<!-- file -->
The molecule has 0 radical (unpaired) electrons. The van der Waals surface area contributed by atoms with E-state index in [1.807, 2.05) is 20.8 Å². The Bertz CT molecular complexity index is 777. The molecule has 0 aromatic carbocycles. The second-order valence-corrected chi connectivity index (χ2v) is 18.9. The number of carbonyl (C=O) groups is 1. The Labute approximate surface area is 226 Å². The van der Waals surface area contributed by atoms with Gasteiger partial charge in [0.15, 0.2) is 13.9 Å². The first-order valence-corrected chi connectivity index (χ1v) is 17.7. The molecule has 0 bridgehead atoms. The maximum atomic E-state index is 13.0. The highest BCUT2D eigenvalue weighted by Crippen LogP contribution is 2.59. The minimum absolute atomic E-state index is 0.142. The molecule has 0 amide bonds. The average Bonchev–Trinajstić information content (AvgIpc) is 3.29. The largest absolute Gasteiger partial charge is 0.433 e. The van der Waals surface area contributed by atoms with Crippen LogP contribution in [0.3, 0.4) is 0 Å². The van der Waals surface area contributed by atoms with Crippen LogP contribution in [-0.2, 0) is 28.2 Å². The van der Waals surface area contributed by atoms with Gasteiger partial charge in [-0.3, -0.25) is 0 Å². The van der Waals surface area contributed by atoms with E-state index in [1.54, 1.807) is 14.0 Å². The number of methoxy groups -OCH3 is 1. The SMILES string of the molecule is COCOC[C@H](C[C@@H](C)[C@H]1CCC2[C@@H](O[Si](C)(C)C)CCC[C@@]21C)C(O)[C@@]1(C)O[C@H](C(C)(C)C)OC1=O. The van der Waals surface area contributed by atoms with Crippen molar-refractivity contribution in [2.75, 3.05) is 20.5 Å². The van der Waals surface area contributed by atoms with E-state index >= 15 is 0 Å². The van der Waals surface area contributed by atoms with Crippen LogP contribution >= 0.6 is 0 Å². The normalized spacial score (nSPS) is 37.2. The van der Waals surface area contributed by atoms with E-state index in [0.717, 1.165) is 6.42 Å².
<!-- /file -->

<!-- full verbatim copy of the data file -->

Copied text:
The molecule has 0 radical (unpaired) electrons. The van der Waals surface area contributed by atoms with E-state index in [1.807, 2.05) is 20.8 Å². The Bertz CT molecular complexity index is 777. The molecule has 0 aromatic carbocycles. The second-order valence-corrected chi connectivity index (χ2v) is 18.9. The number of carbonyl (C=O) groups is 1. The Labute approximate surface area is 226 Å². The van der Waals surface area contributed by atoms with Gasteiger partial charge in [0.15, 0.2) is 13.9 Å². The first-order valence-corrected chi connectivity index (χ1v) is 17.7. The molecule has 0 bridgehead atoms. The maximum atomic E-state index is 13.0. The highest BCUT2D eigenvalue weighted by Crippen LogP contribution is 2.59. The minimum absolute atomic E-state index is 0.142. The molecule has 0 amide bonds. The average Bonchev–Trinajstić information content (AvgIpc) is 3.29. The largest absolute Gasteiger partial charge is 0.433 e. The van der Waals surface area contributed by atoms with Crippen LogP contribution in [0.3, 0.4) is 0 Å². The van der Waals surface area contributed by atoms with Crippen LogP contribution in [-0.2, 0) is 28.2 Å². The van der Waals surface area contributed by atoms with Gasteiger partial charge in [-0.3, -0.25) is 0 Å². The van der Waals surface area contributed by atoms with E-state index in [1.54, 1.807) is 14.0 Å². The number of methoxy groups -OCH3 is 1. The SMILES string of the molecule is COCOC[C@H](C[C@@H](C)[C@H]1CCC2[C@@H](O[Si](C)(C)C)CCC[C@@]21C)C(O)[C@@]1(C)O[C@H](C(C)(C)C)OC1=O. The van der Waals surface area contributed by atoms with Crippen molar-refractivity contribution in [2.75, 3.05) is 20.5 Å². The van der Waals surface area contributed by atoms with E-state index >= 15 is 0 Å². The van der Waals surface area contributed by atoms with Crippen LogP contribution >= 0.6 is 0 Å². The normalized spacial score (nSPS) is 37.2. The van der Waals surface area contributed by atoms with E-state index in [0.717, 1.165) is 6.42 Å².